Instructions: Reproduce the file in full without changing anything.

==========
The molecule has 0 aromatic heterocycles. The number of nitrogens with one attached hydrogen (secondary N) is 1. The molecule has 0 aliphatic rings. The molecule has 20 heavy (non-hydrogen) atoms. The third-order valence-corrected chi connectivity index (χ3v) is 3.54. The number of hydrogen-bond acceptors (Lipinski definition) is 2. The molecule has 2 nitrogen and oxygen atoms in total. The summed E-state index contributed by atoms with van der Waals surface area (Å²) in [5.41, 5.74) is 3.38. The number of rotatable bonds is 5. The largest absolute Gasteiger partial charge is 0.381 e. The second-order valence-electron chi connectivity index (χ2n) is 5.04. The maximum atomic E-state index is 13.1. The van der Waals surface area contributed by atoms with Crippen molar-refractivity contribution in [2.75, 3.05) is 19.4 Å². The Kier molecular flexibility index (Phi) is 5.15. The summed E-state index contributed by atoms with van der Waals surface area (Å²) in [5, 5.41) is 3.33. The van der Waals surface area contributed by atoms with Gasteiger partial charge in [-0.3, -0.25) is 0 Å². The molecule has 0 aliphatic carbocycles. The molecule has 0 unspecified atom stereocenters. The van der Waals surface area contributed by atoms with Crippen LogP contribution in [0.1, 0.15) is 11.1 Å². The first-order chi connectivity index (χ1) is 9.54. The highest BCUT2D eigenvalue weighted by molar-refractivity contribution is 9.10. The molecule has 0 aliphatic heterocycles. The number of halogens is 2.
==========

The molecule has 0 aromatic heterocycles. The number of nitrogens with one attached hydrogen (secondary N) is 1. The molecule has 0 aliphatic rings. The molecule has 20 heavy (non-hydrogen) atoms. The third-order valence-corrected chi connectivity index (χ3v) is 3.54. The number of hydrogen-bond acceptors (Lipinski definition) is 2. The molecule has 2 nitrogen and oxygen atoms in total. The summed E-state index contributed by atoms with van der Waals surface area (Å²) in [5.41, 5.74) is 3.38. The number of rotatable bonds is 5. The largest absolute Gasteiger partial charge is 0.381 e. The second-order valence-electron chi connectivity index (χ2n) is 5.04. The maximum atomic E-state index is 13.1. The van der Waals surface area contributed by atoms with Crippen molar-refractivity contribution in [2.75, 3.05) is 19.4 Å². The Kier molecular flexibility index (Phi) is 5.15. The summed E-state index contributed by atoms with van der Waals surface area (Å²) in [5, 5.41) is 3.33. The van der Waals surface area contributed by atoms with Gasteiger partial charge in [-0.3, -0.25) is 0 Å². The molecule has 0 aliphatic carbocycles. The molecule has 0 unspecified atom stereocenters. The van der Waals surface area contributed by atoms with Crippen LogP contribution in [0.1, 0.15) is 11.1 Å². The first-order chi connectivity index (χ1) is 9.54. The highest BCUT2D eigenvalue weighted by molar-refractivity contribution is 9.10. The molecule has 0 aliphatic heterocycles. The number of halogens is 2.